Jun. 26, 2010

Designed to Fly

by Ellen Waterston

After ten hours of trying
the instructor undid
my fingers, peeled
them one by one
off the joystick.
"You don't need
to hold the plane
in the air," he advised.
"It's designed to fly.
A hint of aileron,
a touch of rudder,
is all that is required."

I looked at him
like I'd seen God.
Those props and struts
he mentioned, they too,
I realized, all contrived.
I grew dizzy
from the elevation
from looking so far
down at the surmise:
the airspeed of faith
underlies everything.
Lives are designed
to fly.

"Designed to Fly" by Ellen Waterston, from Between Desert Seasons. © Wordcraft of Oregon, LLC, 2008. Reprinted with permission. (buy now)

It was on this day in 2000 that rival scientific teams completed the first rough map of the human genome. Scientists had discovered the structure of DNA back in 1953, but it took the Human Genome Project to begin to pin down exactly how human DNA makes us who we are. Every cell in the human body contains 23 pairs of chromosomes, and each chromosome is a bundle of DNA. If all of the DNA, bundled up inside every single cell in our bodies, were unfurled and strung out in a single strand, it would be about six feet long. Those six feet of DNA contain the instructions for the creation of all the physical aspects of our human bodies: everything from our blood to organs, our brain, our eye color, our fingers and toes, and so forth.

The question scientists wanted to answer was how those instructions give rise to people and why the instructions sometimes make mistakes. The Human Genome Project began in October of 1990, and it was estimated that it would take 15 years and about $3 billion. But because a private company got involved and speeded up the process, the map was finished five years ahead of schedule.

Something we learned from the Human Genome Project is that the entire 6 billion-member human species goes back 7,000 generations to an original population of about 60,000 people. Our species has only a modest amount of genetic variation — the DNA of any two humans is 99.9 percent identical.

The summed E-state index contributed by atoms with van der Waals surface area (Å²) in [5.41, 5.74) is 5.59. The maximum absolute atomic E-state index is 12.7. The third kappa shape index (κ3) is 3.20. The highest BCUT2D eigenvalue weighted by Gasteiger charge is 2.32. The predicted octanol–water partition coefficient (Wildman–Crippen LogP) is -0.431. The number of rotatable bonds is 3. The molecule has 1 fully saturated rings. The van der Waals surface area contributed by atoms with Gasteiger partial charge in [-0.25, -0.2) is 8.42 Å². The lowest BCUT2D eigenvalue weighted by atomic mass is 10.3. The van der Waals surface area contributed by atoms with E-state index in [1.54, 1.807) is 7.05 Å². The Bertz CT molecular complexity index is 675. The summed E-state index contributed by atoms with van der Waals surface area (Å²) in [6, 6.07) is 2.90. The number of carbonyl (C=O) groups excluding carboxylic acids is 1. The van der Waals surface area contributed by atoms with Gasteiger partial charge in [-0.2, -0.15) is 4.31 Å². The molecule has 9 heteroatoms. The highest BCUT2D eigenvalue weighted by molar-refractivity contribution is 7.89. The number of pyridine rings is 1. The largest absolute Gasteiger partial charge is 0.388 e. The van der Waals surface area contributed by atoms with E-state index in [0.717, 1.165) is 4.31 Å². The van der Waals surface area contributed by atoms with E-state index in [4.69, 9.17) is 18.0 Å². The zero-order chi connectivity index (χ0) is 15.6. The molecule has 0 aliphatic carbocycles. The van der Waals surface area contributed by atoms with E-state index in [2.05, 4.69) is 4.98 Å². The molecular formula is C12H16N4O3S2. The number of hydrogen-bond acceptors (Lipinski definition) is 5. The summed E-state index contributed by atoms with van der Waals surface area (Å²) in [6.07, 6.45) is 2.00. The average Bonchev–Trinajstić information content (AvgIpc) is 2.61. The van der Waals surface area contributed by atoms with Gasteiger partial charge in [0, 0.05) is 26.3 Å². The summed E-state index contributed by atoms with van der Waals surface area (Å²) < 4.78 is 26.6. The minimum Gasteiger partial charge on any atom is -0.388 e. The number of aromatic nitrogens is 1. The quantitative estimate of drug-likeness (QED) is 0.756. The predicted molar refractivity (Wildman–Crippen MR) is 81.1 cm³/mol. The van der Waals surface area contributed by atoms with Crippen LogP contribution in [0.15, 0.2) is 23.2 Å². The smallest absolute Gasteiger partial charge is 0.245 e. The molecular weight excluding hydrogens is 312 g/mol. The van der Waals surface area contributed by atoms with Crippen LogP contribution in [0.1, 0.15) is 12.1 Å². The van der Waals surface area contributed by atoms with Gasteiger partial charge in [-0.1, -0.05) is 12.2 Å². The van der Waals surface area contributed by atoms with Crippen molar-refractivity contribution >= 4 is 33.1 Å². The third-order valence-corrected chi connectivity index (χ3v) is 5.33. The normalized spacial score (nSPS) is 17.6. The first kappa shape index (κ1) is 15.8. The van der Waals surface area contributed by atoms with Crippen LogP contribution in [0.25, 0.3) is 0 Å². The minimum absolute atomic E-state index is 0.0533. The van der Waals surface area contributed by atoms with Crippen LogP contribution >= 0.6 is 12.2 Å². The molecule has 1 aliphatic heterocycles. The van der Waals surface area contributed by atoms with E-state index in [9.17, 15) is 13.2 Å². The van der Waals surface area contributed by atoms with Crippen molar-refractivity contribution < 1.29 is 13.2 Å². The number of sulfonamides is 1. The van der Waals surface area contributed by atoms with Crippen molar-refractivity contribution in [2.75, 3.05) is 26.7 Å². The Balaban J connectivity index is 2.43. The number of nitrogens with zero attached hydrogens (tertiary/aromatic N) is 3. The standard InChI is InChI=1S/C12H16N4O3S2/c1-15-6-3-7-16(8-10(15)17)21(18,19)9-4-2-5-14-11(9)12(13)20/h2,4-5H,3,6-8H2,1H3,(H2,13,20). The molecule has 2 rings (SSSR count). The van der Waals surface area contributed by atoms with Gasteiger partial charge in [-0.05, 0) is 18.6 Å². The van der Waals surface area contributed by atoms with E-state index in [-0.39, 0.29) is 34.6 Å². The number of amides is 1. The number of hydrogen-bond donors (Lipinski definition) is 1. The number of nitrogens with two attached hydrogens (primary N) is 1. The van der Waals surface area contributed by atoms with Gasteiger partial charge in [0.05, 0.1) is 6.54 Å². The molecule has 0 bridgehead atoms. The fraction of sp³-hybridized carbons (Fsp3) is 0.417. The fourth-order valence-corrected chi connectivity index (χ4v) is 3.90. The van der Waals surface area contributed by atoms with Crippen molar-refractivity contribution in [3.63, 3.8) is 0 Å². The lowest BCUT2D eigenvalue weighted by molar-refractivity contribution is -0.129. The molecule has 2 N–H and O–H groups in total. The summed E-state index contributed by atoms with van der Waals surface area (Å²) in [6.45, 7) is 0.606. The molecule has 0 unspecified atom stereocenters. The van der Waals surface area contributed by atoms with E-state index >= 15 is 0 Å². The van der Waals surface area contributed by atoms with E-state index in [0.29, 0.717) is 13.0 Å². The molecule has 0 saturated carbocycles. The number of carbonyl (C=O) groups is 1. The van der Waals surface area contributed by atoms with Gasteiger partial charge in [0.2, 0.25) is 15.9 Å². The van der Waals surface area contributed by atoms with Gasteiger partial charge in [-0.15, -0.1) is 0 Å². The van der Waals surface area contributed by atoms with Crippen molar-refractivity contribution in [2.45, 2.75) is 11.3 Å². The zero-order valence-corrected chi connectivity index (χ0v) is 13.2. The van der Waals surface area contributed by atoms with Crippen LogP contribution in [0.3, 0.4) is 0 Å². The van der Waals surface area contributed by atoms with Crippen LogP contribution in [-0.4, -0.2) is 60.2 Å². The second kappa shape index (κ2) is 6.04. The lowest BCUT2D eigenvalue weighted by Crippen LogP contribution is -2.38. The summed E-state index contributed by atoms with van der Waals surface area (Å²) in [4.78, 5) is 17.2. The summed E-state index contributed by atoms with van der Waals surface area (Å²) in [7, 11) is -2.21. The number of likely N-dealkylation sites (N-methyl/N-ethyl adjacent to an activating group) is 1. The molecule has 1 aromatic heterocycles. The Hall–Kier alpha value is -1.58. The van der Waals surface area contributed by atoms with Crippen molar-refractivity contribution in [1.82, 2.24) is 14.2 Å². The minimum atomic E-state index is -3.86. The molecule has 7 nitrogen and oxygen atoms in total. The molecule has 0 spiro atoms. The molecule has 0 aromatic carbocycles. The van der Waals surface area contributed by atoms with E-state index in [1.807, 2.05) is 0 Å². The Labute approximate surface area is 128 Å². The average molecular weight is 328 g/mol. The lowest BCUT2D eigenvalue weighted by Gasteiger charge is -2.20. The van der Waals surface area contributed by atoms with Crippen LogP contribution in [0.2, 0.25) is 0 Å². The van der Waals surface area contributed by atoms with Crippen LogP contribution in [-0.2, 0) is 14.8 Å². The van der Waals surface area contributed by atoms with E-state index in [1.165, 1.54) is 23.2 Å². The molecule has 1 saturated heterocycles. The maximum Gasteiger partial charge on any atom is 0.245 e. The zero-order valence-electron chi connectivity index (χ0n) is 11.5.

On this day in 1818, John Keats (books by this author) wrote a letter to his brother Tom about a hike through the Lake District of England. He wrote: "We walked here to Ambleside yesterday along the border of Winandermere, all beautiful with wooded shores and Islands — our road was a winding lane, wooded on each side, and green overhead, full of Foxgloves — every now and then a glimpse of the Lake, and all the while Kirkstone and other large hills nestled together in a sort of grey black mist. Ambleside is at the northern extremity of the Lake. We arose this morning at six, because we call it a day of rest, having to call on Wordsworth who lives only two miles hence — before breakfast we went to see the Ambleside water fall. The morning beautiful — the walk easy among the hills. [...]

"I shall learn poetry here and shall henceforth write more than ever, for the abstract endeavor of being able to add a mite to that mass of beauty which is harvested from these grand materials, by the finest spirits, and put into ethereal existence for the relish of one's fellow."

It was on this the day in 1284 that, according to legend, the Pied Piper lured children out of the city of Hamelin, Germany, and to their death. The story goes that at some point earlier in the year, a man dressed in a colorful coat appeared in Hamelin, offering to get rid of the rats that were plaguing the town. The townspeople agreed to a set price. The man played a song on a flute and lured all the rats out of the houses and barns and into the nearby River Weser, where they all drowned. But the townspeople were annoyed at his unconventional methods, and refused to pay him.

On June 26, he returned to town, dressed like a hunter with a red cap. It was a Sunday, and all the adults were in church. He got out his flute and began to play, and 130 children followed him out of the town, through a gate and into a mountain, and were never seen again.

The legend of the Pied Piper was first written down in a chorus book in the 14th century, but that book was lost a couple of hundred years later. The oldest surviving account is from the 15th century, and it says: "In the year of 1284, on the day of Saints John and Paul on 26 June, 130 children born in Hamelin were seduced by a piper, dressed in all kinds of colours, and lost at the place of execution near the koppen," the hills around the city. The Brothers Grimm later wrote down a version of the legend and the town's response to it.

To this day, no one knows exactly what inspired the legend of the Pied Piper, but it is clear that it is based on a historical event in Hamelin's history. One theory is that it was some sort of plague or epidemic, possibly even one that would cause children to dance, and that the Piper was a metaphorical representation of Death. But these days, most research supports the theory that the legend refers to the historical colonization of Eastern Europe, which began with Lower Germany. The town’s citizens, or the "children of Hamelin," were being recruited to settle throughout Eastern Europe, and the Piper was probably just a landowner, who lured them away with promises of land.

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